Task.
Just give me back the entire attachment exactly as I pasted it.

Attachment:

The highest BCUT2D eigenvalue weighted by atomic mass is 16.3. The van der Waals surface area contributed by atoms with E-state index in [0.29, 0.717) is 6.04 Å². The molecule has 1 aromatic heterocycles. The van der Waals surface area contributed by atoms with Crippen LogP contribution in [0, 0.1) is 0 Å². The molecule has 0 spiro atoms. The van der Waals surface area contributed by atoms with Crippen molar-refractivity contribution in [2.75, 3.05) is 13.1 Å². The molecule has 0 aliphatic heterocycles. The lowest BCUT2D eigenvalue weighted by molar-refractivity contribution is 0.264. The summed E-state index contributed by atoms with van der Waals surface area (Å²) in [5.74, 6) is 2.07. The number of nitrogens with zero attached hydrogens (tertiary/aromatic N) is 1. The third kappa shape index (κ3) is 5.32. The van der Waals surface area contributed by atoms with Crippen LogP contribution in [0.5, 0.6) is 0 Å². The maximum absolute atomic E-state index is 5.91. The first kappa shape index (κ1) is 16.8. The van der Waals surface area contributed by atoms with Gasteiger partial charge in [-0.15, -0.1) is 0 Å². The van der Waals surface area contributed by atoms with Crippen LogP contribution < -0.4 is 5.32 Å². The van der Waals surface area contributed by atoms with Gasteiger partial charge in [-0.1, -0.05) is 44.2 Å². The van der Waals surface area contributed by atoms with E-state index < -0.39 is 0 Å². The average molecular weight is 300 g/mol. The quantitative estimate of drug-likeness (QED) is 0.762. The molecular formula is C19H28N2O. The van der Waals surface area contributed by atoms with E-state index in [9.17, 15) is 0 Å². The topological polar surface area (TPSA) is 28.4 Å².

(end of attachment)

The highest BCUT2D eigenvalue weighted by atomic mass is 16.3. The van der Waals surface area contributed by atoms with E-state index in [0.29, 0.717) is 6.04 Å². The molecule has 1 aromatic heterocycles. The van der Waals surface area contributed by atoms with Crippen LogP contribution in [0, 0.1) is 0 Å². The molecule has 0 spiro atoms. The van der Waals surface area contributed by atoms with Crippen molar-refractivity contribution in [2.75, 3.05) is 13.1 Å². The molecule has 0 aliphatic heterocycles. The lowest BCUT2D eigenvalue weighted by molar-refractivity contribution is 0.264. The summed E-state index contributed by atoms with van der Waals surface area (Å²) in [5.74, 6) is 2.07. The number of nitrogens with zero attached hydrogens (tertiary/aromatic N) is 1. The third kappa shape index (κ3) is 5.32. The van der Waals surface area contributed by atoms with Crippen LogP contribution in [0.5, 0.6) is 0 Å². The maximum absolute atomic E-state index is 5.91. The first kappa shape index (κ1) is 16.8. The van der Waals surface area contributed by atoms with Gasteiger partial charge in [-0.15, -0.1) is 0 Å². The van der Waals surface area contributed by atoms with Crippen LogP contribution < -0.4 is 5.32 Å². The van der Waals surface area contributed by atoms with Gasteiger partial charge in [-0.1, -0.05) is 44.2 Å². The van der Waals surface area contributed by atoms with E-state index < -0.39 is 0 Å². The average molecular weight is 300 g/mol. The quantitative estimate of drug-likeness (QED) is 0.762. The molecular formula is C19H28N2O. The van der Waals surface area contributed by atoms with E-state index in [9.17, 15) is 0 Å². The topological polar surface area (TPSA) is 28.4 Å².